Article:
We fat bastards: Carter USM, live at Brixton Academy 2011

In the past, when trying to describe the joy of live football to someone who hasn’t been to a match (or at least a big game – you know, like Peterborough fans), I’ve used the analogy of a gig (because everyone I’ve spoken to has been to one of those – if not, I probably wouldn’t be talking to them).

At a gig, you’ve got a bunch of surging, chanting, raucous fans facing the band they love; let’s say, for example, Carter the Unstoppable Sex Machine. It’s fun and exciting, but misses a certain edge – because they’re all on the same side. What if, on the other side of the stage, there was another band competing for the right to play – and their fans over the other side, supporting them? It’s that tension that makes live football so exciting on its day.

But this has nothing to do with anything. The only reason I bring it up is because, in terms of gigs, Carter fans are the Scotland, the Newcastle, the Liverpool, or whoever people are saying has the best fans this week. Going to a Carter gig is the closest you’re going to get to that football crowd atmosphere (although honourable mention to The Macc Lads of old and of course Half Man Half Biscuit).

I’m always up for a good sing-a-long. Well, I am if its at the top of my voice in a crowd of 5,000, drunk and happy on a Saturday night. And, as ever, neither Carter themselves or their ageing, tubby fan base disappoint.

I’ve long thought now that gig capacity should be decided on total mass, rather than a simple number of people the local fireman thinks can get out in a hurry if things go tits up. Seriously, if somewhere like the Shepherds Bush Empire went woosh with the likes of The Wonderstuff in town, we’d all be buggered – not so if it had been some foppish little teen band and their skinny, pubeless hangers on.

Not that I mind of course, except for the queues at the bar. There’s a really lovely atmosphere, lots of familiar faces and the buzz you get for a band that only plays once in a Harvey’s Bristol moon. And it’s at Brixton Academy, which never seems to crowded.

While we may not be much more grown up, we’re certainly older and a little wiser now – both band and fans know what’s expected and are happy in the knowledge it’s going to be a safe bet (it’s more honest too – they don’t pretend to split up after every show, only to pop up again the following year like The Cure).

Carter were in their pomp almost 20 years ago, but still we come in the knowledge that there will be no terrible comeback album, no new members, no reworking of old favourites – we’re going to get the hits on a DAT tape plus some jokes and some swearing and some singing – plus some flashy lights. Marvellous.

Not only that, but we were treated to The Frank and Walters and The Sultans of Ping. Thankfully too they were on best ‘blast from the past’ behaviour, dolling out the ‘hits’ with godly grace. ‘After All’, ‘Where’s Me Jumper’, ‘Happy Busman’, ‘Stupid Kid’ – the perfect way to warm up for more 90s nonsense.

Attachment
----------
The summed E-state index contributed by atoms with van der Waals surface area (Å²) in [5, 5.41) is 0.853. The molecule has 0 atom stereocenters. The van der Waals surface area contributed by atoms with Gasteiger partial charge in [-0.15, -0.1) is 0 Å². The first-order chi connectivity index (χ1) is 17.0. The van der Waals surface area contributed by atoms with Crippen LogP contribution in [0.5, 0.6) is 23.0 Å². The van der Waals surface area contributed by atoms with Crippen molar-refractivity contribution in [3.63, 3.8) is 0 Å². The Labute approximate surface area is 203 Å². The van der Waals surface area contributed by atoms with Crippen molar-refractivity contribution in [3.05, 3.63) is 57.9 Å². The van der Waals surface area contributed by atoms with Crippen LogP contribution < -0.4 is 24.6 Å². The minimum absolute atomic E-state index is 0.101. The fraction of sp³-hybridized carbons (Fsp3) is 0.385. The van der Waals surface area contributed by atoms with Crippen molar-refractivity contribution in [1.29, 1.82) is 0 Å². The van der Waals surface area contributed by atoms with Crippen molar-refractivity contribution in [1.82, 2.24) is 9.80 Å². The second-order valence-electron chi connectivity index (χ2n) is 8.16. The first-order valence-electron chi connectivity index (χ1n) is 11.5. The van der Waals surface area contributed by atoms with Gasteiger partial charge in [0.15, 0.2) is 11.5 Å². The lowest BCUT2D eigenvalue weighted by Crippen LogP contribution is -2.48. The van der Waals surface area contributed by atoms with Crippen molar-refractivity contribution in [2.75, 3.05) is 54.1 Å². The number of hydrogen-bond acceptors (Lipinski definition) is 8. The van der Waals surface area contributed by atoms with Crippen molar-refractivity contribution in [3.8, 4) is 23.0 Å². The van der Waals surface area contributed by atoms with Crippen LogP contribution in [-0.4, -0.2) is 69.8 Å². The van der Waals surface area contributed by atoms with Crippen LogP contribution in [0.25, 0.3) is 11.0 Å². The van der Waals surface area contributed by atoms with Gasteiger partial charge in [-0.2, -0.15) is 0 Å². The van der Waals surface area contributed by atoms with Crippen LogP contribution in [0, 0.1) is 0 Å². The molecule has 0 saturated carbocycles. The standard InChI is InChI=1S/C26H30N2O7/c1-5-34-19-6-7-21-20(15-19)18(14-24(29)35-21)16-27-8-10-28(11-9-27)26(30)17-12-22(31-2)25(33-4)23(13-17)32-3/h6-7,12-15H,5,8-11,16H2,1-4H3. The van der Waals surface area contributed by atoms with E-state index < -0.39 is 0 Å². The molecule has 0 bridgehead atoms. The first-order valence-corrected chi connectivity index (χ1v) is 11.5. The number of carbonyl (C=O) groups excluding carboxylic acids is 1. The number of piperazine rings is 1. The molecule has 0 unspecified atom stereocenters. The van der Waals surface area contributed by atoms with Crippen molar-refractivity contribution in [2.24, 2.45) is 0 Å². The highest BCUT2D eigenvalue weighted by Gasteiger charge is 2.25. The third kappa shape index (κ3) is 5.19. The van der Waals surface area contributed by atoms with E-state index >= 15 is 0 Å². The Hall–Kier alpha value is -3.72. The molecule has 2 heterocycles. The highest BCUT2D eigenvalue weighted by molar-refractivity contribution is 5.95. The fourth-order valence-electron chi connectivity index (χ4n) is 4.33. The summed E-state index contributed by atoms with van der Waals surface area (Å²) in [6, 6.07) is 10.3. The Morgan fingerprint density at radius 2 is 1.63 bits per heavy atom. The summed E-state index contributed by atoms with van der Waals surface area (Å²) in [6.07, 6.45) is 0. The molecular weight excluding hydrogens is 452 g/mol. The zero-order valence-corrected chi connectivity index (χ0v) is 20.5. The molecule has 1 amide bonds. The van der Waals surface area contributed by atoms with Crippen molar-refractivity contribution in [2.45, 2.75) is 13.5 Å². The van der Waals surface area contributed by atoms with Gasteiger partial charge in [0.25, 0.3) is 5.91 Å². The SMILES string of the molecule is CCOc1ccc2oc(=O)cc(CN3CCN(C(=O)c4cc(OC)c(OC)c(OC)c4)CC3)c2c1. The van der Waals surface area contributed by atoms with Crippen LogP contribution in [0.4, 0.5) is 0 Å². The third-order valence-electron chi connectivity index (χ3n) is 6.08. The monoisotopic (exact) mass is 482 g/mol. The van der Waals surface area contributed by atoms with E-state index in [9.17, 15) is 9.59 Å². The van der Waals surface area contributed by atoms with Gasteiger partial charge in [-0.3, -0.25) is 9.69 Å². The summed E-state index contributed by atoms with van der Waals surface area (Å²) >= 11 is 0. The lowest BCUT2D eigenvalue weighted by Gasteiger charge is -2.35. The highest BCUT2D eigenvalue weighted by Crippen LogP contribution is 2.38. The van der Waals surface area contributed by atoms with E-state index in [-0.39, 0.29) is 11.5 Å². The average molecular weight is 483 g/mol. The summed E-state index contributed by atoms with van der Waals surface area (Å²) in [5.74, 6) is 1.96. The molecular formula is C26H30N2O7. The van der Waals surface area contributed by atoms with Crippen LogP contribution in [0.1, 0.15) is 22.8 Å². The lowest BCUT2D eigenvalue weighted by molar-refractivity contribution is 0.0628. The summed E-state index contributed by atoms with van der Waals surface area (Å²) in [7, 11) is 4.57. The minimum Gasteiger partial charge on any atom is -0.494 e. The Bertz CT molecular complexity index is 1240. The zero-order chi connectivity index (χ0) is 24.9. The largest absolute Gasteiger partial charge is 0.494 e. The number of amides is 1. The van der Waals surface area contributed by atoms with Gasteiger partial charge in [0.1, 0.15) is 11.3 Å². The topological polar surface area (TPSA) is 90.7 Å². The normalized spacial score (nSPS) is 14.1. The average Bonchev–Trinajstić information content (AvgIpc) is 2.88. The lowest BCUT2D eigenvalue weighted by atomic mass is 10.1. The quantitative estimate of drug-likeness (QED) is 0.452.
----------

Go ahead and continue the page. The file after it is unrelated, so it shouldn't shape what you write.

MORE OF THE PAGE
Personal highlight was Sultans frontman Niall saying, “I’ve got a lot of love in my spleen that I want to share with you tonight.” That and the fact he didn’t strip down to his skinny little torso for a change. No ‘Turnip Fish’ though, sadly.

As for Carter, the only real change from the norm was the lack of Jon Fat Beast introducing them to the normal torrent of abuse (apparently he’d phoned in sick) – but everyone gave the abuse anyway, which was recorded for him to enjoy anon.

I won’t bore you with a list of songs they played; if you care you’ll know what they were and if not, well, why list a bunch of titles you’ve never heard of? They have got some good ones though, for the record: ‘Twenty Four Minutes From Tulse Hill’, ‘Midnight on the Murder Mile’, ‘Bloodsport for All’, ‘Prince in a Pauper’s Grave’.

And it’s on that last song I’ll leave you. Whatever you may think of Carter USM as a band, Jim Bob as a singer, the 90s as a musical decade, Marmite as a toast topping, it’s impossible to get away from the fact that ‘Prince in a Pauper’s Grave’ is a moment of genius.

Musically subtle, but also explosive; lyrically and emotionally perfect; momentously epic and eminently singalongable – it really does have everything. Then add massive blinding light show for added goose bumps. That’s entertainment.

Prince in a Pauper’s Grave

In a bar Johnny drinks
Johnny drinks Johnny Walker
till he runs up a bill he can’t pay
He’s drinking to the memory
of a prince in a pauper’s grave

And it’s go Johnny go
where the bruises don’t show
in the churchyard where the nervous get wrecked
And turn off your wireless
for two minutes silence
Cough up and pay your respects

And go to the park
where vicars and tarts
prey for their tormented souls
By the american graffiti
from Elephant and Castle
in Ford Capri Orange
Volkswagon yellow and gold

Johnny drinks Johnny drinks
Johnny drinks Johnny Walker
cockles his muscles alive alive ‘o
smashes his bottle of unholy water
and it’s go Johnny go, go, go

Back to the churchyard
where day out day in
those original sinners
are religiously praying
And where there was muck
there’s a brass band that’s playing
playing to the memory
of a prince in a pauper’s grave

One thought on “We fat bastards: Carter USM, live at Brixton Academy 2011

  1. Pingback: Me Me Me: My eclectic Top 10 of 2011 | Go Play Listen

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